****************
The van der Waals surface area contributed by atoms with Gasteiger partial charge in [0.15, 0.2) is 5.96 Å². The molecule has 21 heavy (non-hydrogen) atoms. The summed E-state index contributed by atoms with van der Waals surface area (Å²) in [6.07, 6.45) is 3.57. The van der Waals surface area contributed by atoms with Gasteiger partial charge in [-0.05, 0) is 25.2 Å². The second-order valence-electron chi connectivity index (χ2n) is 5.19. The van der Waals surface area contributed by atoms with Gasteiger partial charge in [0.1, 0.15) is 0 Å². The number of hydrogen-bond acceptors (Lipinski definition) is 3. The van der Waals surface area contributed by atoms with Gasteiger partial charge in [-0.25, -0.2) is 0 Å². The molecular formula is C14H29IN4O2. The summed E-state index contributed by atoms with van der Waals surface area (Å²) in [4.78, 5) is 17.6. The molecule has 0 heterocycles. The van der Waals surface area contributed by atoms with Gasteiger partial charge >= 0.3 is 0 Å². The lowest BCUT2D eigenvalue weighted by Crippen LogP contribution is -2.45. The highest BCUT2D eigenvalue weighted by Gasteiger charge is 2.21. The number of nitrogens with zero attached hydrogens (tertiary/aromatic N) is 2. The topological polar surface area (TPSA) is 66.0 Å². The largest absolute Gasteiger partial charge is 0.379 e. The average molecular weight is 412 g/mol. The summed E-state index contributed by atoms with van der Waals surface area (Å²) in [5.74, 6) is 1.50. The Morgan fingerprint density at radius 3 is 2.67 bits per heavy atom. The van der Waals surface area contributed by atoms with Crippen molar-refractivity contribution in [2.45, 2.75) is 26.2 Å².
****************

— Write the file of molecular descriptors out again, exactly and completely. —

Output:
The van der Waals surface area contributed by atoms with Gasteiger partial charge in [0.15, 0.2) is 5.96 Å². The molecule has 21 heavy (non-hydrogen) atoms. The summed E-state index contributed by atoms with van der Waals surface area (Å²) in [6.07, 6.45) is 3.57. The van der Waals surface area contributed by atoms with Gasteiger partial charge in [-0.05, 0) is 25.2 Å². The second-order valence-electron chi connectivity index (χ2n) is 5.19. The van der Waals surface area contributed by atoms with Gasteiger partial charge in [0.1, 0.15) is 0 Å². The number of hydrogen-bond acceptors (Lipinski definition) is 3. The van der Waals surface area contributed by atoms with Gasteiger partial charge in [-0.25, -0.2) is 0 Å². The molecular formula is C14H29IN4O2. The summed E-state index contributed by atoms with van der Waals surface area (Å²) in [4.78, 5) is 17.6. The molecule has 0 heterocycles. The van der Waals surface area contributed by atoms with Gasteiger partial charge >= 0.3 is 0 Å². The lowest BCUT2D eigenvalue weighted by Crippen LogP contribution is -2.45. The highest BCUT2D eigenvalue weighted by Gasteiger charge is 2.21. The number of nitrogens with zero attached hydrogens (tertiary/aromatic N) is 2. The topological polar surface area (TPSA) is 66.0 Å². The largest absolute Gasteiger partial charge is 0.379 e. The average molecular weight is 412 g/mol. The summed E-state index contributed by atoms with van der Waals surface area (Å²) in [5.74, 6) is 1.50. The Morgan fingerprint density at radius 3 is 2.67 bits per heavy atom. The van der Waals surface area contributed by atoms with Crippen molar-refractivity contribution in [2.45, 2.75) is 26.2 Å².